It's the height of the holiday season, which means there’s a decent chance that you have found yourself the owner of a new Apple gadget over the past month. Whether you’re an iOS newbie or a veteran, you might be surprised at the amount of ways to make the most out of your new gadget. As an iPhone owner myself, I figured now would be as good a time as any to share some of my favorite tips and tricks that, in my opinion, can really improve the overall iOS experience.
Apple introduced a feature in iOS 9 called Wi-Fi Assist, which automatically switches over to cellular data when your Wi-Fi signal is poor. Some people might love the feature, but a lot of people don’t even know about it – especially because it’s located in the “Cellular” settings rather than Wi-Fi. Since it can drain your cellular data without you really knowing, it’s not a bad idea to turn it off (especially if you don’t have an unlimited data plan). Of course, this doesn't really apply to people who don't intend to use cellular connectivity on their iDevice.
To turn off Wi-Fi Assist:
Go to Settings > Cellular and then scroll down all the way to the bottom. This is where you’ll find the Wi-Fi Assist toggle, likely already turned on.
I hardly ever ventured into accessibility settings until this year, but it’s become an important part of a positive iOS experience for me. There are actually a lot of cool changes you can make in here to enhance the experience, but I’m only going to touch on a few of my favorites.
To get to accessibility, you’ll go to Settings > General > Accessibility.
The first thing I do is turn on Reduce Motion. This takes away the parallax effect of the wallpapers. I’m not actually sure if it improves battery life or not, but I mostly turn it on because I’m no fun and don’t really like the parallax effect.
My next stop is to apply a color tint and reduce the white point. Even at its lowest brightness setting, my iPhone can be blinding if I try to use it in the morning or the middle of the night. Reducing the white point and applying a red color tint has really helped. I find it even more effective than Night Mode and it’s just as easy to toggle on and off. You can find these options under the Display Accommodations menu.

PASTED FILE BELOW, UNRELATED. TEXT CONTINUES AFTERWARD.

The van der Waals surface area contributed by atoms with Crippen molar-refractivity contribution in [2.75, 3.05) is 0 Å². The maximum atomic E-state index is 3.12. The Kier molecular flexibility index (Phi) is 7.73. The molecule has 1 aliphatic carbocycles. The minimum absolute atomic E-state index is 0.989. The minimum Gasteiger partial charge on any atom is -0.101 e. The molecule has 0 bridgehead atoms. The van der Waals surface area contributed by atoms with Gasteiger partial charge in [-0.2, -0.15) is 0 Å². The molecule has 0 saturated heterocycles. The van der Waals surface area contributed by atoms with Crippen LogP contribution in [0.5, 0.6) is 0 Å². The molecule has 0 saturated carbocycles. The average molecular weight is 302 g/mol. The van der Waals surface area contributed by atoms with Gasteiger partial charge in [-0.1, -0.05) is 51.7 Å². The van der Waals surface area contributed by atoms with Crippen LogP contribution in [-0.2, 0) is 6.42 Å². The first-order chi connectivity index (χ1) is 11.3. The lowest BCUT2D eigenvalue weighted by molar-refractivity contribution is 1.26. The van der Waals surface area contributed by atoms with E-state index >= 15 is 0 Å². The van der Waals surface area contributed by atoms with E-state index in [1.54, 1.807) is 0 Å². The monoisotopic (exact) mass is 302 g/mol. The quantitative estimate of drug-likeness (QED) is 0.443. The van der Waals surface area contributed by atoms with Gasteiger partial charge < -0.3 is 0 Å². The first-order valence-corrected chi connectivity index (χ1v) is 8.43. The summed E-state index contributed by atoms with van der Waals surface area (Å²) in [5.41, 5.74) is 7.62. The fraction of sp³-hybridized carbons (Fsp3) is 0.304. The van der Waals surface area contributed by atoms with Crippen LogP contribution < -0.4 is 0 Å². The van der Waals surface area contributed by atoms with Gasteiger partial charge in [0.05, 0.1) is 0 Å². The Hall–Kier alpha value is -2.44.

Finally, there’s Guided Access. Guided Access is great for those with younger kids who you’re trying to entertain for a few minutes with a specific app, but don’t want them wandering around other parts of the device. You can find this setting in Accessibility as well.
You can triple press the home button in order to toggle options like Guided Access, reduce white point, and apply a color tint.
Although it was one of the headlining features of iOS 11, the ability to customize the Control Center is still a fairly new concept and worth a mention. Control Center is the menu that pops up when you swipe up from the bottom edge of your display. You can customize the shortcuts in Control Center by going into Settings > Control Center > Customize Controls. The defaults are Flashlight, Timer, Calculator, and Camera, but there are a lot more you can add. Even some accessibility options pop up if you’ve enabled any in the previous step, making them even easier to apply than triple pressing the home button (
Did you know that iOS 11 introduced the ability to drag and drop? It’s a feature best used on the iPad, but iPhones can also utilize this feature in some apps like Notes and Camera.
I’ve never been a big fan of talking to my phone, even if it’s quicker than carrying out the action by other means. I just like my phone activities to remain private, so when the option to type queries to Siri appeared this year, I was just tickled. I still don’t use it very often, but it’s definitely being used more now than it was before.
iOS didn’t always have a built-in QR reader and scanner, but it has both now! The QR reader is built into the camera, and the scanner can be found in the Notes app when you press the circle with the plus in the middle.
You’ve probably already noticed the Files app, but if you haven’t, it can be an incredibly handy feature for storing (and more importantly, finding) documents on your phone, iPod, or iPad.
Once upon a time, Apple didn’t allow users to remove stock apps. Your best bet was to shove them in a folder and ignore its existence. Now Apple allows you to remove many stock apps if you like, which is great for freeing up space if you know you’re not going to use certain apps.
If there’s one thing I’m good at in life, it’s losing things. Most of the time whatever I’ve lost ends up being right in front of me or somewhere equally ridiculous, but sometimes I genuinely just lose things – including my electronics. Find My iPhone (or iPad, or iPod, or iWhatever) has been helpful more than a few times by simply playing a very loud noise when my phone was set to silent (in which the age-old method of simply calling my phone would have done nothing). Although this is usually an option presented during set-up, some people skip over it. I highly recommend setting this up right away, if you haven’t already.
Despite its overall simplicity and ease of use, iOS does have some depth to it that’s worth exploring. I'm always finding new ways to improve my iOS experience, and I’ve been using the platform on and off for 6 years now.
Readers, what are some of your favorite iOS features that you think people should know about? Let us know in the comments below!